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Tuesday, July 27, 2021

The Secretary by Catherine Hokin

Germany 1940. Magda is in a very high position as Secretary to Himmler. She appears to her fellow citizens as a traitor, despicable and despised but she has by sheer grit come to this position to get information and help her fellow citizens. Fast forward forty years and her grand daughter is now in East Berlin acting in the same manner as her grandmother and creating dissension amongst the East German police, and trying to protect her fellow countrymen. Magda despite her connections cannot save Nina and Nina is imprisoned. Nina trying to trace her family's enigmatic history stumbles upon the Tower House, from a drawing found in her grandmother's cupboard and the whole story of Magda's past trickles out. The house was originally owned by Jews, requisitioned by Himmler and given to Magda for "good behavior". Magda hated it, did not want to have anything to do with it and did not talk about it to her family. The story with this setting was emotional and tense. It also showed how for the spirit of survival even family can split, and for the same spirit of survival it can sacrifice everything for the sake of another. The story is sad because for me the whole loss of actually life to the full is deprived in situations like this, people make do, sacrifice, live on the bare minimum for the sake of loyalty to ties of family, politics and in the case of nazis, even to their own beliefs in their systems. The racism that was so alive and kicking in that day is sadly evident today as well in other forms. The story was an eye opener. I had a problem with posting and did the review only on Goodreads as the reviews were piling up. This book was kindly sent to me by Bookouture for an unbiased review, courtesy of Netgalley.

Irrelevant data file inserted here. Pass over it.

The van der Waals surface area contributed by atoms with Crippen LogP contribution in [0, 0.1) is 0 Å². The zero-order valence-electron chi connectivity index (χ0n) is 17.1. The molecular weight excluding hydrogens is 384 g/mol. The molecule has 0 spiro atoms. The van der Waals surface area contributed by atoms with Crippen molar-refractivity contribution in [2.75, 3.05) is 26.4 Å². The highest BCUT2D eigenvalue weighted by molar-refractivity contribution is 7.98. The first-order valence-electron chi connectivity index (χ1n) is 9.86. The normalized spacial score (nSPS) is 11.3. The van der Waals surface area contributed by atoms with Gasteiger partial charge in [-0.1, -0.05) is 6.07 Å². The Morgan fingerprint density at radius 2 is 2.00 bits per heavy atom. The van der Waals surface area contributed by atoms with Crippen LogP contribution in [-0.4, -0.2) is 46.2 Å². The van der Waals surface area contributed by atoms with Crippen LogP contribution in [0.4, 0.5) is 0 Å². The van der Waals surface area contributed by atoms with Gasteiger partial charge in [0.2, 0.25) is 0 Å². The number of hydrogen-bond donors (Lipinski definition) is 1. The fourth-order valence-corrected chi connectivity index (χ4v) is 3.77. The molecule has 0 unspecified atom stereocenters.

1. This one sounds like a tough read but, thanks for sharing your thoughts.

  2. This does sound like a tough read, and a sad one, too.